Why It Works
- Par-baking (or microwaving) the potatoes makes them easier to scoop and produces a more tender texture in the final cups.
- Cutting the potatoes across their equators produces smaller, deeper cups that are perfect for scooping and filling.
- Coating each potato cup in a slurry made from the scooped flesh creates the ultimate crispy crust, while also helping to ensure the inner flesh remains tender and moist.
Want the ultimate potato skin? In this recipe, you'll skip the classic twice-baking method in favor of deep-frying, and coat each potato skin in a potato-starch slurry, for an even more shatteringly crispy shell. Plus, by halving the potatoes through their equators instead of lengthwise, you'll get smaller and deeper cups that are absolutely perfect for filling, scooping, and eating with your fingers.
5 Yukon Gold potatoes, ideally about 5 or 6 ounces (140 to 170g) each (though larger potatoes will also work)
Vegetable or canola oil, for greasing the potatoes and deep-frying
Preheat oven to 375°F (190°C). Using a fork or paring knife, puncture potatoes in several spots. Rub each potato with a light coat of oil. Arrange on a rack set on a baking sheet, or directly on an oven rack, and bake until just tender, 30 to 45 minutes. Alternatively, microwave pricked and oiled potatoes until just tender, about 5 minutes.
Let potatoes stand until cool enough to handle, then cut in half across their equators. Using a small spoon, scoop out most of the potato flesh into a medium bowl, leaving a layer of potato flesh roughly 1/8 to 1/4 inch thick still attached to the skin. (It's okay if the layer of potato flesh attached to the skin isn't perfectly even; that unevenness can add some good textural contrast to each cup.) If you want the cups to stand up more easily (i.e., if you're planning to fill the cups before serving, rather than using them as scoops for dips), slice off the very bottom of each one to create a level base. Set potato cups aside.
Using a blender or immersion blender, process scooped potato flesh into a slurry, adding just enough water to form a purée the consistency of applesauce. (You need only enough potato slurry to lightly coat each scooped potato cup, so you may want to purée only a portion of the scooped flesh and reserve the rest for a small batch of mashed potatoes.)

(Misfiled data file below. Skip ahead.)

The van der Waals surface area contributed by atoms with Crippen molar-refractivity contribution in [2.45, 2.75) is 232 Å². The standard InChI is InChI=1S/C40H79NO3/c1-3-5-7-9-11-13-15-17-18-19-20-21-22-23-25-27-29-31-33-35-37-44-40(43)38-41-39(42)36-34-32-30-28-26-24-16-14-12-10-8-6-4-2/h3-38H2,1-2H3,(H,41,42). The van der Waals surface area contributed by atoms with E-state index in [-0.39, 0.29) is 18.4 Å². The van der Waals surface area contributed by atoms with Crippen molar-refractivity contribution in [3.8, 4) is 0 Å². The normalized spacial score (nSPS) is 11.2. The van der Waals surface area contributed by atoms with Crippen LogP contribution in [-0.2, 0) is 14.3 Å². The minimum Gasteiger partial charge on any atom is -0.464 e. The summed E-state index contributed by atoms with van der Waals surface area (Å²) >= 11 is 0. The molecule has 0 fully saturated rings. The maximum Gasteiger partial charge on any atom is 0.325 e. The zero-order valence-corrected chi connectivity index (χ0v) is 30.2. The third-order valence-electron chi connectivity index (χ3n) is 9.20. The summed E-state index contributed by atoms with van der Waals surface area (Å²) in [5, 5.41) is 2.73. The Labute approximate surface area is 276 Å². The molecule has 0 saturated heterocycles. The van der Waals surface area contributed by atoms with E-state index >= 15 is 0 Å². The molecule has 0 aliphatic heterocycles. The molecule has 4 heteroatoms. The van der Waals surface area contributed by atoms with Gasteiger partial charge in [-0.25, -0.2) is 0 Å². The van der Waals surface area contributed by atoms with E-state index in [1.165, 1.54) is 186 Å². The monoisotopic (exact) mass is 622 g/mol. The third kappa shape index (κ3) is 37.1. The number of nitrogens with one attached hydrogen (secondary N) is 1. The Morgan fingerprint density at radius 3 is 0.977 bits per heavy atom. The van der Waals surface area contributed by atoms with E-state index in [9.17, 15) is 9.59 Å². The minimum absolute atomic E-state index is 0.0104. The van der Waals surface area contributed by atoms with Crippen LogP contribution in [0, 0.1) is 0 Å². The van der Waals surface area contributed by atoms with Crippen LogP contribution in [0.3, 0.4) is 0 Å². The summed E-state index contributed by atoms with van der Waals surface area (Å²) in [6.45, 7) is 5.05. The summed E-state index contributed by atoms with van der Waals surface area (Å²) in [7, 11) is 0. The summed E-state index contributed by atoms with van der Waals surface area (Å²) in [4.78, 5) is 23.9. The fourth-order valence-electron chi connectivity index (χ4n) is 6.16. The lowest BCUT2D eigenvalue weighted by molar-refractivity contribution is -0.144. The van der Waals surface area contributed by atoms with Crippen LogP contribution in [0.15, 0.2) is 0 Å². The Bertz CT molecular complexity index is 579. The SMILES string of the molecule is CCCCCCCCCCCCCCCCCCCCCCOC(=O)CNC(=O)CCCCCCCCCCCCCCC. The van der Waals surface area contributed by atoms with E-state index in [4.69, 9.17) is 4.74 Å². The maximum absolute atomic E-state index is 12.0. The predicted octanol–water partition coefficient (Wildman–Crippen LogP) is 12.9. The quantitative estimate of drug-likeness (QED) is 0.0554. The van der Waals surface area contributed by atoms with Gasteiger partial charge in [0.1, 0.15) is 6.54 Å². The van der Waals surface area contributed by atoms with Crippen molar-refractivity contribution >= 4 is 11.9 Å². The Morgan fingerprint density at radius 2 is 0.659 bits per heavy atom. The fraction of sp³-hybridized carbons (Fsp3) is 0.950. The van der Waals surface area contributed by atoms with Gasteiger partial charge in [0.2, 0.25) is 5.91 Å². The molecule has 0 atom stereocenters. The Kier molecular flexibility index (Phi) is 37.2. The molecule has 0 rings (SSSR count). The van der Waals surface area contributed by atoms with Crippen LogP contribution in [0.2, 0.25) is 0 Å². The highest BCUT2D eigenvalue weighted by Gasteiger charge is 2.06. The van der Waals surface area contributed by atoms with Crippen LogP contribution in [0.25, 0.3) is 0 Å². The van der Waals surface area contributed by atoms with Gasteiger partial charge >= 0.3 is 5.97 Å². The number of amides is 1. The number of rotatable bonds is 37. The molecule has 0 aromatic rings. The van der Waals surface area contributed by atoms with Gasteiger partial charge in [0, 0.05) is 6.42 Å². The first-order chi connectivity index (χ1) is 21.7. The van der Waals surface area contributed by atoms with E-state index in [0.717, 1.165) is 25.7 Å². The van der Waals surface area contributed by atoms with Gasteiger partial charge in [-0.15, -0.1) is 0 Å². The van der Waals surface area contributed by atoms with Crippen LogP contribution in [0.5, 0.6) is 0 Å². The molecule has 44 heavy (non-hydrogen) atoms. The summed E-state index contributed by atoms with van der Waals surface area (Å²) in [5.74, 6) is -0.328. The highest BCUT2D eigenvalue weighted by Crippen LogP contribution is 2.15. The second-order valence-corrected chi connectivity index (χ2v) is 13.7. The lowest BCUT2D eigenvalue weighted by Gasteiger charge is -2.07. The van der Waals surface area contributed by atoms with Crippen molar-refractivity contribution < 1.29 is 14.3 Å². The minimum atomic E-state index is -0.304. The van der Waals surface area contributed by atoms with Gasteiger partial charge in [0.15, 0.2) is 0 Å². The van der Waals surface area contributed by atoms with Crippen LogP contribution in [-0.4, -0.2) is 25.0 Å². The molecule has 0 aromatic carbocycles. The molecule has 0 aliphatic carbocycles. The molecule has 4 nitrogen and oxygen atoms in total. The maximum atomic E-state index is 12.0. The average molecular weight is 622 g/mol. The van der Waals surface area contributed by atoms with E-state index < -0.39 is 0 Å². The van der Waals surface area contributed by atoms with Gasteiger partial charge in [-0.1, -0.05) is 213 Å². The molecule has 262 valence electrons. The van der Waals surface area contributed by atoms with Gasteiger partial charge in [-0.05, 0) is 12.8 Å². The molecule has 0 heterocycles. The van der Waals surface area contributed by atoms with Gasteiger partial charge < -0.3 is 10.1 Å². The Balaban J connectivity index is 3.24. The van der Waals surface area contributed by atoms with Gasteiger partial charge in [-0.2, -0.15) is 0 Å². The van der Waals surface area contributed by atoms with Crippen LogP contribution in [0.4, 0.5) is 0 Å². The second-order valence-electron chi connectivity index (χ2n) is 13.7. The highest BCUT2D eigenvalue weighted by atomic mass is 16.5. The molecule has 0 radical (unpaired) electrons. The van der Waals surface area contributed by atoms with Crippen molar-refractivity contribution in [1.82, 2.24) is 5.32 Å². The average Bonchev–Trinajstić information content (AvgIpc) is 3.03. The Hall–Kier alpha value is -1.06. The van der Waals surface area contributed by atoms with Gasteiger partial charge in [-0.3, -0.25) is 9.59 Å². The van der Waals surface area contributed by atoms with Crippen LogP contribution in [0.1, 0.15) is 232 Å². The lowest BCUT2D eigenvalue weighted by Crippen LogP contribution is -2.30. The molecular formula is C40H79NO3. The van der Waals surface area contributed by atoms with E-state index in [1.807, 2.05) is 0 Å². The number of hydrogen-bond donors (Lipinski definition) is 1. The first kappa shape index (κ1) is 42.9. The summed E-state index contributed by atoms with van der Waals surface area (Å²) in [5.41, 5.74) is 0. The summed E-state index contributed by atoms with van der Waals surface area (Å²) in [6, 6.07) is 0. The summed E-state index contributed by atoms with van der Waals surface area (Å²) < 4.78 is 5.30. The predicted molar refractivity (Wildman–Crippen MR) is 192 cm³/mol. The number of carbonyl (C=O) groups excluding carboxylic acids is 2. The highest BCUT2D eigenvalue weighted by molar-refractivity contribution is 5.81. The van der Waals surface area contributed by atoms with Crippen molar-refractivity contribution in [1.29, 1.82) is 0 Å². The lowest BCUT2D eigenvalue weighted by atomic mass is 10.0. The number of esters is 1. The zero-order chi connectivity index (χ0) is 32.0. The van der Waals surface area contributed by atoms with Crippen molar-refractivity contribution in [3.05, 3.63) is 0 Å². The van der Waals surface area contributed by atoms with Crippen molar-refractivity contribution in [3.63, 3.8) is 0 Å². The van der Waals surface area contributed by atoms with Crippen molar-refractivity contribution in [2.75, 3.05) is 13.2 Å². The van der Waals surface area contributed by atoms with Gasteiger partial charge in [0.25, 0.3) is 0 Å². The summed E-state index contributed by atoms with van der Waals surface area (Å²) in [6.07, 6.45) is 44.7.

Line a rimmed baking sheet with paper towels. In a 5-quart Dutch oven or large wok, heat 2 1/2 inches oil over high heat until it reaches a temperature of 365°F (185°C). Working in batches, dip each scooped potato cup in the potato slurry to coat it inside and out; allow the excess slurry to drain off, then carefully lower each potato cup into the hot oil. Because the slurry is so wet, the frying will be very vigorous, so be careful not to fry more than a few at a time.
Cook, agitating occasionally with a wire mesh spider, until potatoes just begin to turn lightly golden, about 1 minute. Transfer to paper towel–lined baking sheet, inverting each one, concave side down, to allow it to fully drain. Repeat dipping and frying with remaining potato cups. Using a fine-mesh strainer, skim out any free-floating fried bits of slurry from the oil and discard.
When ready to serve, return oil in Dutch oven or wok to 365°F (185°C). Fry potato cups in batches a second time, agitating them with wire mesh spider, until deeply golden brown and crispy all over, inside and out, about 3 minutes. Transfer cups to fresh paper towels to drain and season them with salt on all sides, then turn them concave side down to fully drain.
Serve fried potato cups while still hot, with dips or spreads of your choice.
Make-Ahead and Storage
After the first frying step, you can allow the potatoes to fully cool, then refrigerate them overnight or freeze them for up to 2 months before frying a second time from chilled or frozen.
This Recipe Appears In
|Nutrition Facts (per serving)|
|Amount per serving|
|% Daily Value*|
|Total Fat 11g||14%|
|Saturated Fat 1g||4%|
|Total Carbohydrate 6g||2%|
|Dietary Fiber 1g||2%|
|Total Sugars 0g|
|Vitamin C 3mg||13%|
|*The % Daily Value (DV) tells you how much a nutrient in a food serving contributes to a daily diet. 2,000 calories a day is used for general nutrition advice.|